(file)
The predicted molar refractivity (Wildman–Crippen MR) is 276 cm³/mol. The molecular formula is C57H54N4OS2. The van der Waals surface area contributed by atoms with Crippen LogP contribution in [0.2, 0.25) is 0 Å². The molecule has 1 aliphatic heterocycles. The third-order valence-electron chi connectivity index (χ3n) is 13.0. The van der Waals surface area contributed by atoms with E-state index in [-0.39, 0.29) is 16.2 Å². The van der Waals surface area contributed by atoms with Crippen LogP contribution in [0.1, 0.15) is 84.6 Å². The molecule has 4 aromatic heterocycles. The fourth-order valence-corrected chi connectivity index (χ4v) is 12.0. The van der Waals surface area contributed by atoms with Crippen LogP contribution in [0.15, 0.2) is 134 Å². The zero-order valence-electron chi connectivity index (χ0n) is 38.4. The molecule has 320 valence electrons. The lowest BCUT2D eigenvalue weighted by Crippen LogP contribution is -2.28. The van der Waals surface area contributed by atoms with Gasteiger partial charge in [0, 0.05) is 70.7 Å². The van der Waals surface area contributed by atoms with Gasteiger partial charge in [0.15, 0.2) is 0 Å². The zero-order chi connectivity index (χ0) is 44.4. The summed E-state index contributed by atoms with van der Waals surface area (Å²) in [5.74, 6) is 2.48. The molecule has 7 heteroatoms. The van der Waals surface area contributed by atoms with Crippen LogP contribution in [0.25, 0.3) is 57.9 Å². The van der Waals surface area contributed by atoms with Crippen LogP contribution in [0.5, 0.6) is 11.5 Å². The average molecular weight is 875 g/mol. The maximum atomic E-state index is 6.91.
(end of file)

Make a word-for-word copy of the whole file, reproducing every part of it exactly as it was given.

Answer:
The predicted molar refractivity (Wildman–Crippen MR) is 276 cm³/mol. The molecular formula is C57H54N4OS2. The van der Waals surface area contributed by atoms with Crippen LogP contribution in [0.2, 0.25) is 0 Å². The molecule has 1 aliphatic heterocycles. The third-order valence-electron chi connectivity index (χ3n) is 13.0. The van der Waals surface area contributed by atoms with E-state index in [-0.39, 0.29) is 16.2 Å². The van der Waals surface area contributed by atoms with Crippen LogP contribution in [0.1, 0.15) is 84.6 Å². The molecule has 4 aromatic heterocycles. The fourth-order valence-corrected chi connectivity index (χ4v) is 12.0. The van der Waals surface area contributed by atoms with Crippen LogP contribution in [0.15, 0.2) is 134 Å². The zero-order valence-electron chi connectivity index (χ0n) is 38.4. The molecule has 320 valence electrons. The lowest BCUT2D eigenvalue weighted by Crippen LogP contribution is -2.28. The van der Waals surface area contributed by atoms with Gasteiger partial charge in [0, 0.05) is 70.7 Å². The van der Waals surface area contributed by atoms with Gasteiger partial charge in [0.15, 0.2) is 0 Å². The zero-order chi connectivity index (χ0) is 44.4. The summed E-state index contributed by atoms with van der Waals surface area (Å²) in [5.74, 6) is 2.48. The molecule has 7 heteroatoms. The van der Waals surface area contributed by atoms with Crippen LogP contribution in [0.25, 0.3) is 57.9 Å². The van der Waals surface area contributed by atoms with Crippen LogP contribution in [0.5, 0.6) is 11.5 Å². The average molecular weight is 875 g/mol. The maximum atomic E-state index is 6.91.